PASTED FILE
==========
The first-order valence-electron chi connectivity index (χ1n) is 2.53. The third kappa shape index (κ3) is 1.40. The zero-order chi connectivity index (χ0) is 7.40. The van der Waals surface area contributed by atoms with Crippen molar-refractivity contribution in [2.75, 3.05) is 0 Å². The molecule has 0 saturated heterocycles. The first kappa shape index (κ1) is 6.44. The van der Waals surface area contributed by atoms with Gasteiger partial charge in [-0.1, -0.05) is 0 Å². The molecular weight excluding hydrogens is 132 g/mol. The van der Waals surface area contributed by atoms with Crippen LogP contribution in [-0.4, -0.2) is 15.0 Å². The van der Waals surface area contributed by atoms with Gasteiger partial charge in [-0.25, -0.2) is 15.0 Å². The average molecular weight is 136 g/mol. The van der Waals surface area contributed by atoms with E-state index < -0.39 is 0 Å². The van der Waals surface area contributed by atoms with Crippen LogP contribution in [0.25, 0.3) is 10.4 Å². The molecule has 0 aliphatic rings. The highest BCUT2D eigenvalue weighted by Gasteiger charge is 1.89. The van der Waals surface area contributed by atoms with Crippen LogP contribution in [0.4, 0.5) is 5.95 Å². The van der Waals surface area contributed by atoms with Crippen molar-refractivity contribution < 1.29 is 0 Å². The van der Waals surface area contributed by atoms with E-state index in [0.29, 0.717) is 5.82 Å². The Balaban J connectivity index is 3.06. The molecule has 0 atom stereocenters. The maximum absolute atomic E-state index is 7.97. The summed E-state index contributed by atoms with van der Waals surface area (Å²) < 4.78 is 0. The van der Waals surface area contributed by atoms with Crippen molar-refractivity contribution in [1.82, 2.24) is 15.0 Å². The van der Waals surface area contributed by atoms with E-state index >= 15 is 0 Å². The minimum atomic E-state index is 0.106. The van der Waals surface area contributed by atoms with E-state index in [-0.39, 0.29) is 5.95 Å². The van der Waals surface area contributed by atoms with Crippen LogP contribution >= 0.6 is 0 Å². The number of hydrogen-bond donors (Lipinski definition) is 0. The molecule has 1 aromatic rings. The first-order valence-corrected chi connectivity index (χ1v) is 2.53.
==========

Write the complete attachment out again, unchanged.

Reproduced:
The first-order valence-electron chi connectivity index (χ1n) is 2.53. The third kappa shape index (κ3) is 1.40. The zero-order chi connectivity index (χ0) is 7.40. The van der Waals surface area contributed by atoms with Crippen molar-refractivity contribution in [2.75, 3.05) is 0 Å². The molecule has 0 saturated heterocycles. The first kappa shape index (κ1) is 6.44. The van der Waals surface area contributed by atoms with Gasteiger partial charge in [-0.1, -0.05) is 0 Å². The molecular weight excluding hydrogens is 132 g/mol. The van der Waals surface area contributed by atoms with Crippen LogP contribution in [-0.4, -0.2) is 15.0 Å². The van der Waals surface area contributed by atoms with Gasteiger partial charge in [-0.25, -0.2) is 15.0 Å². The average molecular weight is 136 g/mol. The van der Waals surface area contributed by atoms with E-state index < -0.39 is 0 Å². The van der Waals surface area contributed by atoms with Crippen LogP contribution in [0.25, 0.3) is 10.4 Å². The molecule has 0 aliphatic rings. The highest BCUT2D eigenvalue weighted by Gasteiger charge is 1.89. The van der Waals surface area contributed by atoms with Crippen LogP contribution in [0.4, 0.5) is 5.95 Å². The van der Waals surface area contributed by atoms with Crippen molar-refractivity contribution < 1.29 is 0 Å². The van der Waals surface area contributed by atoms with E-state index in [0.29, 0.717) is 5.82 Å². The Balaban J connectivity index is 3.06. The molecule has 0 atom stereocenters. The maximum absolute atomic E-state index is 7.97. The summed E-state index contributed by atoms with van der Waals surface area (Å²) < 4.78 is 0. The van der Waals surface area contributed by atoms with Crippen molar-refractivity contribution in [1.82, 2.24) is 15.0 Å². The van der Waals surface area contributed by atoms with E-state index >= 15 is 0 Å². The minimum atomic E-state index is 0.106. The van der Waals surface area contributed by atoms with E-state index in [-0.39, 0.29) is 5.95 Å². The van der Waals surface area contributed by atoms with Crippen LogP contribution >= 0.6 is 0 Å². The number of hydrogen-bond donors (Lipinski definition) is 0. The molecule has 1 aromatic rings. The first-order valence-corrected chi connectivity index (χ1v) is 2.53.